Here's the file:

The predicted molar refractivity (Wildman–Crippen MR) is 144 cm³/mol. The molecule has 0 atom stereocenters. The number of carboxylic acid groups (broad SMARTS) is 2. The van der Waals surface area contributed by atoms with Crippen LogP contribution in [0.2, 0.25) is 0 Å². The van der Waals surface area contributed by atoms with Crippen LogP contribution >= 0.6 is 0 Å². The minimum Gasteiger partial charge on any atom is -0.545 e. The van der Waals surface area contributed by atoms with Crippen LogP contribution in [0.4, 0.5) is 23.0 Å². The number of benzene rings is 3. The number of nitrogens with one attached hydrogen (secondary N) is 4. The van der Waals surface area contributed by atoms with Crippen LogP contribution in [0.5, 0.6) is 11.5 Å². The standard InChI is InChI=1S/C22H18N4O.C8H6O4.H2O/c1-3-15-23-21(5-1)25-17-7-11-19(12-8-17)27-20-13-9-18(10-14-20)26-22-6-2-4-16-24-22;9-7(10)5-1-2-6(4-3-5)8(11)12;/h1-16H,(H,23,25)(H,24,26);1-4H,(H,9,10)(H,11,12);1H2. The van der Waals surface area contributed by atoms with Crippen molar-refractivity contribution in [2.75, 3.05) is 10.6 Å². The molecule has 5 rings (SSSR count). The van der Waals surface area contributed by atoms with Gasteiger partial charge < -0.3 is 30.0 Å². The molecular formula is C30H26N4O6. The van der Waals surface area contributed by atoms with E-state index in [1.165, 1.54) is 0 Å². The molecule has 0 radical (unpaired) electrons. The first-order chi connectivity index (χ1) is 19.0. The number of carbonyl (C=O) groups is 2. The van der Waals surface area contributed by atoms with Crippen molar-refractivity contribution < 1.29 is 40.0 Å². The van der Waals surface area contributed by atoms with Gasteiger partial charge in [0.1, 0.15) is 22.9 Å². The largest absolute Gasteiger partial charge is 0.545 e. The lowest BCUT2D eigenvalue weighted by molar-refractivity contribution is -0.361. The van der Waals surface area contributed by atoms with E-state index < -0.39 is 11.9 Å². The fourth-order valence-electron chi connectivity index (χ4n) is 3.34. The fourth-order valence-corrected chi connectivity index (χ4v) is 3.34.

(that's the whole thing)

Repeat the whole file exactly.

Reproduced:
The predicted molar refractivity (Wildman–Crippen MR) is 144 cm³/mol. The molecule has 0 atom stereocenters. The number of carboxylic acid groups (broad SMARTS) is 2. The van der Waals surface area contributed by atoms with Crippen LogP contribution in [0.2, 0.25) is 0 Å². The van der Waals surface area contributed by atoms with Crippen LogP contribution >= 0.6 is 0 Å². The minimum Gasteiger partial charge on any atom is -0.545 e. The van der Waals surface area contributed by atoms with Crippen LogP contribution in [0.4, 0.5) is 23.0 Å². The number of benzene rings is 3. The number of nitrogens with one attached hydrogen (secondary N) is 4. The van der Waals surface area contributed by atoms with Crippen LogP contribution in [0.5, 0.6) is 11.5 Å². The standard InChI is InChI=1S/C22H18N4O.C8H6O4.H2O/c1-3-15-23-21(5-1)25-17-7-11-19(12-8-17)27-20-13-9-18(10-14-20)26-22-6-2-4-16-24-22;9-7(10)5-1-2-6(4-3-5)8(11)12;/h1-16H,(H,23,25)(H,24,26);1-4H,(H,9,10)(H,11,12);1H2. The van der Waals surface area contributed by atoms with Crippen molar-refractivity contribution in [2.75, 3.05) is 10.6 Å². The molecule has 5 rings (SSSR count). The van der Waals surface area contributed by atoms with Gasteiger partial charge < -0.3 is 30.0 Å². The molecular formula is C30H26N4O6. The van der Waals surface area contributed by atoms with E-state index in [1.165, 1.54) is 0 Å². The molecule has 0 radical (unpaired) electrons. The first-order chi connectivity index (χ1) is 19.0. The number of carbonyl (C=O) groups is 2. The van der Waals surface area contributed by atoms with Crippen molar-refractivity contribution < 1.29 is 40.0 Å². The van der Waals surface area contributed by atoms with Gasteiger partial charge in [0.1, 0.15) is 22.9 Å². The largest absolute Gasteiger partial charge is 0.545 e. The lowest BCUT2D eigenvalue weighted by molar-refractivity contribution is -0.361. The van der Waals surface area contributed by atoms with E-state index < -0.39 is 11.9 Å². The fourth-order valence-electron chi connectivity index (χ4n) is 3.34. The fourth-order valence-corrected chi connectivity index (χ4v) is 3.34.